The mourning brooch pictured was a very generous gift to the Stoneleigh History Society from a relative of the person commemorated. These brooches were fashionable in the mid 19th century and became especially popular after the death of Prince Albert. Ours dates from 1851, and is particularly interesting because we know a great deal about the lady whose hair has been preserved.
Sarah Goode, nee Parsons, was born in February 1749 in Berkswell, to Jonathan and Ann Parsons, and according to a newspaper article was the youngest of 12 children. She was married to John Goode on 10 February 1783 at Coventry St John Baptist, and went on to have four children though one, William, died as an infant. Her two surviving sons became wealthy upholsterers and cabinet makers in London. The couple lived in Stoneleigh throughout their married life, and both were to be buried in the churchyard. The date on John’s tombstone states that he died on 22 June 1833; he was buried on 26 June, aged 81.
The 1841 census shows that after her husband’s death Sarah was living with her widowed daughter Jane, whose husband John Whitehead had been responsible for the fine carpentry work in Stoneleigh church during its refurbishments some 20 years earlier. It appears that Sarah kept a lodging house and possibly also a shop, in Stoneleigh. It was in this capacity that she achieved a certain local fame, when she spoke up on behalf of the Leigh family during the infamous Leigh Peerage case, at which time she commented on the deaths of certain masons who had lodged with her.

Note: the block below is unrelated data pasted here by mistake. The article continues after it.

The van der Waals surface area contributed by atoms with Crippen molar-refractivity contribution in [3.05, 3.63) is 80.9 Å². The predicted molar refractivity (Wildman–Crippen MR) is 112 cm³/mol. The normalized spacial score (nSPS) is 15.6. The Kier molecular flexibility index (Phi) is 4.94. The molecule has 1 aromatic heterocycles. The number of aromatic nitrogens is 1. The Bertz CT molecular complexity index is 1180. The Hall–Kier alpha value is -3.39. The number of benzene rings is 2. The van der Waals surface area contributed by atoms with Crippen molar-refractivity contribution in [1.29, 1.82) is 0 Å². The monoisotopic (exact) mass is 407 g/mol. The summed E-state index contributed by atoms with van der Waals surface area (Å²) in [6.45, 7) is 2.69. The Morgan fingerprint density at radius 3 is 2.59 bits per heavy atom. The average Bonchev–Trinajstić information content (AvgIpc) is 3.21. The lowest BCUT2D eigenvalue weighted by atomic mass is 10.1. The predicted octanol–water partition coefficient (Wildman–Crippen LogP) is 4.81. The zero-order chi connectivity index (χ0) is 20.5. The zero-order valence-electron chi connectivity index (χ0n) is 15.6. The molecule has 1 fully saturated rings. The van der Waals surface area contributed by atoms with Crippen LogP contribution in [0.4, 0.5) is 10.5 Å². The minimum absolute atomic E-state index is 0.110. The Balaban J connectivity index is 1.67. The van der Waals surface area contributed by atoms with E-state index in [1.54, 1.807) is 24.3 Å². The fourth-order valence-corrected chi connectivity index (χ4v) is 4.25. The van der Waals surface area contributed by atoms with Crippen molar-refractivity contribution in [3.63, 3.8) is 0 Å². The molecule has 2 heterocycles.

Died age 102
Sarah died at the age of 102 on 7 July 1851 and was buried at Stoneleigh on 11 July. Owing to her great age and the impression she had made during the court case, a newspaper article characterised her life, stating that she had been a tenant of the Leigh family for 52 years. More remarkably, it was accompanied by a sketch of Sarah, thus giving us a rare visual glimpse of the appearance of an ordinary Stoneleigh woman at that time.
The article states that she:
rarely experienced any of the pains which are so frequently the companions of advanced life; she was in possession of every faculty; walked well; was surprisingly quick in catching up the slightest word addressed to her; she had good eyesight and her memory was wonderfully retentive, rendering her conversation very interesting. She was remarkably gentle in her disposition, even and cheerful in her temper, and expressed herself much pleased with the visits of strangers. In April 1849, after she had attained her 100th year, she went to Warwick and gave clear evidence at the assizes held in the town…when she excited the astonishment of a crowded court by the intelligence of her replies.
A copy of the article was framed and still hangs in Stoneleigh Abbey.
The brooch is of 9 carat gold and the plaited hair lies within a glass front surrounded by 31 seed pearls. On the reverse it is engraved:
In memory of Mrs Sarah Goode, died July 7th 1851 aged 102 years & 5 months.